4. It is necessary however that we should deal with another aspect of this case. The appellants contended that even if the suit was otherwise maintainable against them the decision in their favour of the claim case, being a final decision, was a complete answer to the suit. To this the learned Judge has answered that as the value of the subject-matter of the claim case was at least Rs. 2,195-1-0, the Small Cause Court had no jurisdiction to adjudicate upon the claim, though it was an objection brought in that Court to an attachment made by its own order. With great respect to the learned Judge this is a misapprehension. The Small Cause Court's powers in execution are limited to moveables, but subject to this limitation, that that Court like any other Court, has always power to execute its own decrees and indeed can only transfer its own decree to another Court for execution if the conditions laid down by Section 3l of its Act are satisfied. If in course of executing its own decree it attaches certain moveables, a third party claiming that the goods are his and not the judgment-dobtor's can keep aloof from the execution proceedings and bring an independent suit to establish his right in any competent Court which he may choose. But ho can also bring a claim case in the execution proceedings and if he does so the Small Cause Court like any other execution Court has the power and duty to deal with his claim or objection under Order 21, Rules 58-62, Civil P. C. No question of valuation for jurisdiction arises at this point. In other Courts Rule 63 of that order applies to !give the claimant a farther right even if he should lose in the claim case, viz., the right to bring a suit to reverse the result of the claim case. Such a right depends upon express enactment and as Rule 63, has not been applied to the Small Cause Court its decision upon a claim case subject to any question of a new trial, is final. It is final to put the matter at the lowest because there is nothing to make it contingent. (We are not in this case . concerned with any question of an illegal transfer of a decree by the Court which passed it to another Court for execution).
5. The view taken by the learned Judge was based by him on the observations of Sir Arthur Wilson in Ismail v. Mahomed Khan  18 Cal. 296 where that learned Judge rested the finality of the decision of the Small Cause Court in a claim case upon Section 3? of the Act which says that 'every decree and order of the Small Cause Court in a suit shall be final and conclusive.'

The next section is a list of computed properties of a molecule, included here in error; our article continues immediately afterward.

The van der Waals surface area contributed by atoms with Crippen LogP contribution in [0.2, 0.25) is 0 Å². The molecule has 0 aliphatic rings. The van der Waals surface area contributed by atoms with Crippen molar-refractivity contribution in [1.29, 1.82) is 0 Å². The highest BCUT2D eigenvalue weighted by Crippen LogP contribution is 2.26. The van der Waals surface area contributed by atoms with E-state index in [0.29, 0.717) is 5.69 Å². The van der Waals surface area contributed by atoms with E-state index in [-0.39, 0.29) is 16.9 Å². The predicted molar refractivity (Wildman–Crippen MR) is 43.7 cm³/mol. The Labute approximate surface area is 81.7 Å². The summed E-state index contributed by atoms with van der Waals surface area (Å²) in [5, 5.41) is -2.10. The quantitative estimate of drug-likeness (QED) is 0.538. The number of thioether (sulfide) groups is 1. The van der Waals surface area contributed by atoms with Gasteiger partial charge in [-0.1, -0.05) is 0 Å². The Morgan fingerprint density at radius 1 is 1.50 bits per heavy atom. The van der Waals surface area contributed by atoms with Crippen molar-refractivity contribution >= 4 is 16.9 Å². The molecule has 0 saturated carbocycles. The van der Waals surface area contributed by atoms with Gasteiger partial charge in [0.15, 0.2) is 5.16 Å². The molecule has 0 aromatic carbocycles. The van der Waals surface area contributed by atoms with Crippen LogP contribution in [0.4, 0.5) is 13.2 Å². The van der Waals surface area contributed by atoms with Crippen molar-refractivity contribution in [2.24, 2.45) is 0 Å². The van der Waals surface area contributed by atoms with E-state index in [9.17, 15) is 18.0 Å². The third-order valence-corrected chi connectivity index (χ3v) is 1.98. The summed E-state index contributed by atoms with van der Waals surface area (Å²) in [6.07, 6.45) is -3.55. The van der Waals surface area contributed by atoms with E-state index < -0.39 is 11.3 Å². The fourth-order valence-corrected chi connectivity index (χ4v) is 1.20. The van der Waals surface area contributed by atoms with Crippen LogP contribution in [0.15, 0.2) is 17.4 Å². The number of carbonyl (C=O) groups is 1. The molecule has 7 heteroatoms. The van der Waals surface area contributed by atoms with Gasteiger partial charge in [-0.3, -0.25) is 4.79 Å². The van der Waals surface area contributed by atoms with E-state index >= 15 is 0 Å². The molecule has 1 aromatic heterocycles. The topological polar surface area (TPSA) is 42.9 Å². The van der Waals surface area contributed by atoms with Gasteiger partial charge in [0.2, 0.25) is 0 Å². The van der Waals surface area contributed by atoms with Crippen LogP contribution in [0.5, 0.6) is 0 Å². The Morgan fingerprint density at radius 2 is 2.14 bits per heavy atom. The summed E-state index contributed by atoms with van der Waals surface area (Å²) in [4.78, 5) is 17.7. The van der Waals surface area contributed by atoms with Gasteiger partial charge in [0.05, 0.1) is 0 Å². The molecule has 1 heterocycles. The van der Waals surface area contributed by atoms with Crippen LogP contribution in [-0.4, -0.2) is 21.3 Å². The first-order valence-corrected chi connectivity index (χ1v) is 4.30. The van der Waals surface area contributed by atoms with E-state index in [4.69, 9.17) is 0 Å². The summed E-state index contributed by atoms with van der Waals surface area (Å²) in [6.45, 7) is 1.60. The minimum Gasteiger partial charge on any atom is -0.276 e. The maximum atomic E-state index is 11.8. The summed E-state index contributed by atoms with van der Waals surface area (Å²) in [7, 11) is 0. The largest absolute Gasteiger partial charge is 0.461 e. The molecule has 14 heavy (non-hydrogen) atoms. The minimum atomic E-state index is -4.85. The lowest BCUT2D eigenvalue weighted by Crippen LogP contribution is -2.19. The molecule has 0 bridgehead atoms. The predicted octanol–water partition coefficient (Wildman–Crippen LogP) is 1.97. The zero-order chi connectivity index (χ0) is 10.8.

6. But Sir Arthur Wilson in that case nowhere suggests that a claim ease is itself a suit, still less that it is a. new and independent suit to which the provisions of Section 18 are to be independently applied. What Sir Arthur Wilson held was that proceedings for investigation of claims and objections under Rules 58, et seq of Order 21, are proceedings in the suit. He bases this upon the language of Section 278 of the Code (now Order 21, Rule 58) which applies to all Courts not upon the Small Cause Court rule which requires the claim to be stated in the form of a plaint. Where Rule 58 refers to 'the suit' it must mean the suit in which the decree was obtained: no one supposes that a claim proceeding in a Munsif's Court is itself a suit. On the other hand under the Code of 1882 it was a trite, if sometimes a treacherous, saying that execution proceedings are proceedings in the suit. Indeed the same argument exactly can be applied to the Presidency Small Cause Courts Act itself. Ch. 5 of the Act is headed 'Procedure in Suits' and Section 26 which deals with claims and objections under Section 278 of the Code of 1882 as well as Sections 27 to 31 and Section 35, which deal with execution matters are main provisions of that chapter. Sir Arthur Wilson pointed to the finality of the Small Cause Court's decision in a claim case as explaining the good sense of the Small Cause Court special rule under which claim cases are tried like ordinary suits and not in a more summary manner as in other Courts, but he did not base the finality of the Small Cause Court's decision upon the view that the claim case was itself a second suit, so that Section 18 of the Act had to be applied again.
7. In my opinion the decree of the learned Judge must be varied by dismissing the appellants from the suit with costs. The appeal is allowed with costs against the plaintiff. The appellants will have the costs of the motion brought against them to restrain them from putting the bond in force.
C.C. Ghose, J.
8. I agree.